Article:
There are many fascinating facts related to black-tailed prairie dog, which belong to the order ‘Rodentia’. Read on to explore interesting and amazing information on black-tailed prairie dogs.

Facts About Black Tailed Prairie Dog

Prairie dogs (Cynomys ludovicianus) are strong social animals that belong to the family Sciuridae and reside in complex communities called ‘towns’ or ‘colonies’. These towns are further categorized into territorial neighborhoods or ‘wards’, which are comprised of coteries. These coteries are nothing, but family groups comprising of one male, one to four females and their young ones, till the age of 2 years. The entrances to these colonies are usually many, but the most recognizable burrow opening is encircled by a hard-packed mound of earth, reaching about 1 foot above the ground level. Currently, the species in found in about 10 states all over the world, which includes Oklahoma, New Mexico, Montana, Texas, Wyoming, Colorado, Kansas, North Dakota, Nebraska and South Dakota. Unlike the other species of prairie dogs found world-wide, the black tailed prairie dog does not hibernate in the winter and can often be seen above ground level during mid-winter. To get some more interesting facts and amazing information on this unique species, read the pointers given below.
Black-tailed Prairie Dog
Facts About Black Tailed Prairie Dog
Binomial Name: Cynomys ludovicianus
Kingdom: Animalia
Phylum: Chordata
Subphylum: Vertebrata
Class: Mammalia
Order: Rodentia
Family: Sciuridae
Genus: Cynomys
Species: C. ludovicianus
Length: 14 to 17 in (36 to 43 cm)
Tail Length: 3 to 4 in (7.6 to 10 cm)
Weight: Approximately 1.5 to 3 lb (0.68 to 1.4 kg)
Life Span: 3 to 5 years
Diet: Herbivorous (nuts, seeds and plants)
Range: Great Plains to Utah and Arizona, Northern Mexico
Habitat: Short-grass prairies
Age of Maturity: 1 to 2 years
Gestation Period: About 30 days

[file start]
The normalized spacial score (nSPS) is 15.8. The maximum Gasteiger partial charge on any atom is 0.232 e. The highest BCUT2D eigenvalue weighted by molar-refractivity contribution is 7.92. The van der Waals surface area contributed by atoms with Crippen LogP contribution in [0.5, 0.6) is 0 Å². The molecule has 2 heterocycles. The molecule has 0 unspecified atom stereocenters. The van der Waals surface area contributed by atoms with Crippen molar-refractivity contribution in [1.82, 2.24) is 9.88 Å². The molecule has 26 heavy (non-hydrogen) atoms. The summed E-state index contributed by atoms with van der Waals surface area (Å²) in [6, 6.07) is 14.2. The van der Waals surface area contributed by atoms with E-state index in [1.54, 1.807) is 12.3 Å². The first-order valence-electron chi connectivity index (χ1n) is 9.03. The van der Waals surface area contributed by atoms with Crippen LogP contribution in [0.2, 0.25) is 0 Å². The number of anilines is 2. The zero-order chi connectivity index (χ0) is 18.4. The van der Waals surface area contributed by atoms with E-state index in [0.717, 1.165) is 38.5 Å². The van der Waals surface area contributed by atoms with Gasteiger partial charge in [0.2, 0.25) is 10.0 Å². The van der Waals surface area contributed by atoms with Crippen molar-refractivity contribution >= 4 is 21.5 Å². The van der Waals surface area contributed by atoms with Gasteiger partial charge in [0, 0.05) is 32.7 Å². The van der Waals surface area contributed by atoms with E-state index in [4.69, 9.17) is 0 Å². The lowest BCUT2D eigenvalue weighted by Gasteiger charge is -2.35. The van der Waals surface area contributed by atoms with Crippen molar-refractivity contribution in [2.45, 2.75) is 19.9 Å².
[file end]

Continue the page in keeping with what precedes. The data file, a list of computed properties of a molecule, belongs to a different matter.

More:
Number of Offspring: One to six
Interesting & Amazing Information On Black-Tailed Prairie Dogs
  • Five species of prairie dogs are found worldwide - Black-tailed Prairie Dog, White-tailed Prairie Dog, Gunnison’s Prairie Dog, Utah Prairie Dog and Mexican Prairie Dog. Among them, the latter two varieties are endangered.
  • Black-tailed prairie dogs are not dogs at all. They are, actually, one of the members of the 2000 rodent species found all over the world.
  • These prairie dogs are extremely susceptible to plague. At present, they are fighting against a disease called sylvatic plague. This is caused by a bacterium transmitted by flies.
  • Black-tailed prairie dogs are generally tan in color. They have a lighter colored belly and a black tip on their tail. It is the least feature i.e. the black tip that has given them the name ‘black-tailed prairie dogs’.
  • The majority time of these prairie dogs is spent in eating, visiting and grooming each other. They are most active during the cool hours of daylight.
  • Black-tailed prairie dogs are highly threatened. In some states of America, shooting them is a sport. Hence, thousands of these animals are killed every year by hunting and trapping.
  • Vegetables and seeds constitute around 98% of the diet of these prairie dogs.
  • In captivity, these animals can live up to 8 to 10 years, as compared to the mere 3 to 5 years in the wild.
  • Black-tailed prairie dogs play an important role in sustaining other prairie life. It is being estimated that more than 170 vertebrate species are affected by the prairie dog existence.
  • These prairie dogs spend most of the summer hot days sleeping in their burrows and come above the ground only during the early mornings and evenings. However, in cool or overcast weather, they may remain above ground all day. Rainy weather often drives them to retreat underground.

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